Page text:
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An OFDM signal is made of subcarriers that are orthogonal to each other. This terminology makes me think that if one is only interested in information on a specific subcarrier, only that subcarrier needs to be received. However, if this is the case, won't the FFT stage in the receiver yield an incorrect result thus giving incorrect data?

Can someone explain if/how it is possible to just receive one subcarrier or if the whole signal does indeed need to be received?

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  • $\begingroup$ If you only want to demodulate a single subcarrier, you don't have to take a DFT at the receiver. You can just bandpass filter around the carrier as if it's a single carrier signal and demodulate it. $\endgroup$ Commented Feb 13 at 1:12

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It is certainly possible to receive one subcarrier with a customized receiver acting as a single carrier demodulator (however I can't think of any good reason to actually do this). If a known training pattern was sent first, it would be straightforward to remove the cyclic prefix and then piece together the resulting and equivalent continuous-time modulating waveform and pass that time domain signal through a traditional single-carrier demodulator that is centered on the sub-carrier frequency of interest.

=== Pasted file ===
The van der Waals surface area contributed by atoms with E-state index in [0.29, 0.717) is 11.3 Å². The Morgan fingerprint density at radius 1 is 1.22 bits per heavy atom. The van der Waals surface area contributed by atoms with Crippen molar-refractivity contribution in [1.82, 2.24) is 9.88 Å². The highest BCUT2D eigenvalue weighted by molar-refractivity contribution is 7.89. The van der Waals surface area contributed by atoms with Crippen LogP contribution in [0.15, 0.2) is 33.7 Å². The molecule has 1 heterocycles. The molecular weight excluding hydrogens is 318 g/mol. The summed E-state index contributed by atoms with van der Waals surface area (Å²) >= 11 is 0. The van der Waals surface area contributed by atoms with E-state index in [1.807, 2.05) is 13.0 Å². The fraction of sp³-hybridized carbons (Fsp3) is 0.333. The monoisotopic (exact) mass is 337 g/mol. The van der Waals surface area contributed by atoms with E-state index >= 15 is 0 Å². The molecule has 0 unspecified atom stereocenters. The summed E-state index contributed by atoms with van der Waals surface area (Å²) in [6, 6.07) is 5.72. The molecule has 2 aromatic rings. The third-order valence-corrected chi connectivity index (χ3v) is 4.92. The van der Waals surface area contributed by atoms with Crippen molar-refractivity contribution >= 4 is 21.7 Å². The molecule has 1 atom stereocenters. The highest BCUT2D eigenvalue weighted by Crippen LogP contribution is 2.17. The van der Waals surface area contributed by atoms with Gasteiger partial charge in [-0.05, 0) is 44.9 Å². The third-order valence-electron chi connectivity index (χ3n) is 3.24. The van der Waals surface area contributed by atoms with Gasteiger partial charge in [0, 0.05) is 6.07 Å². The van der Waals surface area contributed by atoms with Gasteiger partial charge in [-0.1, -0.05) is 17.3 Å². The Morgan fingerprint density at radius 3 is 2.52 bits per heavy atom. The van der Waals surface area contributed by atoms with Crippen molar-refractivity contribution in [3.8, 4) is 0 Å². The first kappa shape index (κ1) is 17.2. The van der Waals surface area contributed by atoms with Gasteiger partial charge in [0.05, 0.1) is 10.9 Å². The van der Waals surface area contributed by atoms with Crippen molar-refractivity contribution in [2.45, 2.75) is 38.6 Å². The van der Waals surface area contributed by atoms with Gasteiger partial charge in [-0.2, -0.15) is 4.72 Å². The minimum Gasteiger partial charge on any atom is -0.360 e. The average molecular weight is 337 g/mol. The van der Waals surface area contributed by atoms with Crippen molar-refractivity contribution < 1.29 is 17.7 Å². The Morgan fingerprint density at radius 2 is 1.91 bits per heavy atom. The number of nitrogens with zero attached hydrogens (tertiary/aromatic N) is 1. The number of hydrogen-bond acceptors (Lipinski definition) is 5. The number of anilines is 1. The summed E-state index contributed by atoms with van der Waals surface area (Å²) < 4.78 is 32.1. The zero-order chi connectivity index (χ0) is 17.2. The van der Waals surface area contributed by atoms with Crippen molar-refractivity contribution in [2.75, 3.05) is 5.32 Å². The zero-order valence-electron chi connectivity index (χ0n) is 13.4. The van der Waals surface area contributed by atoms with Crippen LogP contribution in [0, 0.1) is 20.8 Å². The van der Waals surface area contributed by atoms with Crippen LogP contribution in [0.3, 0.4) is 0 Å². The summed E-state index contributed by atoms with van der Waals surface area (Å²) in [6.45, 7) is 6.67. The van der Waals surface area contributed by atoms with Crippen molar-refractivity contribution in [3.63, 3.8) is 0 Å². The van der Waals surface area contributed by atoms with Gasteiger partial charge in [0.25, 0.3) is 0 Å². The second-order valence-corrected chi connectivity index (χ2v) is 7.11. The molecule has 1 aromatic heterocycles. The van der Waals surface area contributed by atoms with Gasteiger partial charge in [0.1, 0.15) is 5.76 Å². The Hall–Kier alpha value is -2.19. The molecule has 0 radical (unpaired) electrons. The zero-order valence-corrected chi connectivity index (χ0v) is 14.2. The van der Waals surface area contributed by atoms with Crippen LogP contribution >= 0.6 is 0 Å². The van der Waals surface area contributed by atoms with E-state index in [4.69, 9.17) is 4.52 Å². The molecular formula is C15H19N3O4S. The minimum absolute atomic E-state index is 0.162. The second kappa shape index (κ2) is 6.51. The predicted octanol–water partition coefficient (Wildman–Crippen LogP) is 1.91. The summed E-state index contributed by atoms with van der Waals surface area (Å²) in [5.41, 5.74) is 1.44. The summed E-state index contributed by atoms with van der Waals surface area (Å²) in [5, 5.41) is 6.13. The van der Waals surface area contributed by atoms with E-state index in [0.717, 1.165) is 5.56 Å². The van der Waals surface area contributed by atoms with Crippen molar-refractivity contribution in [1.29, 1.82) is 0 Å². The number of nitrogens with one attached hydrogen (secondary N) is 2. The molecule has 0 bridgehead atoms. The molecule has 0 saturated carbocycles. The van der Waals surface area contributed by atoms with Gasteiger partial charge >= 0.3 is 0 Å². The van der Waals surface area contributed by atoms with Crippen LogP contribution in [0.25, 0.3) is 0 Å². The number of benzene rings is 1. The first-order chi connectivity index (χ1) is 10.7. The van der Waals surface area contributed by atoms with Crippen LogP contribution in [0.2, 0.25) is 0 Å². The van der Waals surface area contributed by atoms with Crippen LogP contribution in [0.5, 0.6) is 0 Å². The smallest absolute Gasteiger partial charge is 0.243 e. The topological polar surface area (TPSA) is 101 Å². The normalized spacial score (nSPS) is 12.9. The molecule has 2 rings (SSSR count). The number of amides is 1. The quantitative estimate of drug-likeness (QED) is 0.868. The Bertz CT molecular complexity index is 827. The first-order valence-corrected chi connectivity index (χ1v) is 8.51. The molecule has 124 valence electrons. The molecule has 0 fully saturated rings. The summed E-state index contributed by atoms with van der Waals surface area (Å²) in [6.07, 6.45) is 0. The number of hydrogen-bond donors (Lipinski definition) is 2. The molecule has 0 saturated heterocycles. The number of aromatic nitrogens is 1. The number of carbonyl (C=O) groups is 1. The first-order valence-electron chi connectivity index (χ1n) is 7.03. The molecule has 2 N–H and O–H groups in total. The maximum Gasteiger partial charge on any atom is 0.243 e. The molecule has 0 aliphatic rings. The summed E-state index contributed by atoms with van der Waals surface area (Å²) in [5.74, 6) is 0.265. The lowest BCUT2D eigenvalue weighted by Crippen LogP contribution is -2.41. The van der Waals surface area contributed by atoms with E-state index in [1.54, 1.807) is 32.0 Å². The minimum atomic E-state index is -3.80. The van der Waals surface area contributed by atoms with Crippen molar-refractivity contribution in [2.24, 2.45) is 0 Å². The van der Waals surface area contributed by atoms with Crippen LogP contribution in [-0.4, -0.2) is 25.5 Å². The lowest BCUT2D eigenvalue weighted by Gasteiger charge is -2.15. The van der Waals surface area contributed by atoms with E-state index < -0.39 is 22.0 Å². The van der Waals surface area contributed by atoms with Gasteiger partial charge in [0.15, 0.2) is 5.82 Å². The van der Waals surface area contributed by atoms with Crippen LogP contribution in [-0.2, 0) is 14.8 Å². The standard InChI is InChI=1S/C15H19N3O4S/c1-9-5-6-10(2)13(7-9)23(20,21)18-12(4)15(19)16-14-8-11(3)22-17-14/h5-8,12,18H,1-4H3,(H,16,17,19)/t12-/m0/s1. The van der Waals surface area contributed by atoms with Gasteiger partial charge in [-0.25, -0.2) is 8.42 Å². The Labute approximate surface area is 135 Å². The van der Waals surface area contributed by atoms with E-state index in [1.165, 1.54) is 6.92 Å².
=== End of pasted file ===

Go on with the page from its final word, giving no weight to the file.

This post explains further how an OFDM signal is multiple single-carrier signals in parallel (but does not get into the cyclic prefix):

https://dsp.stackexchange.com/a/90299/21048

This post details further what the cyclic prefix is about:

Can an OFDM signal be demodulated at a sample offset over the cyclic prefix?

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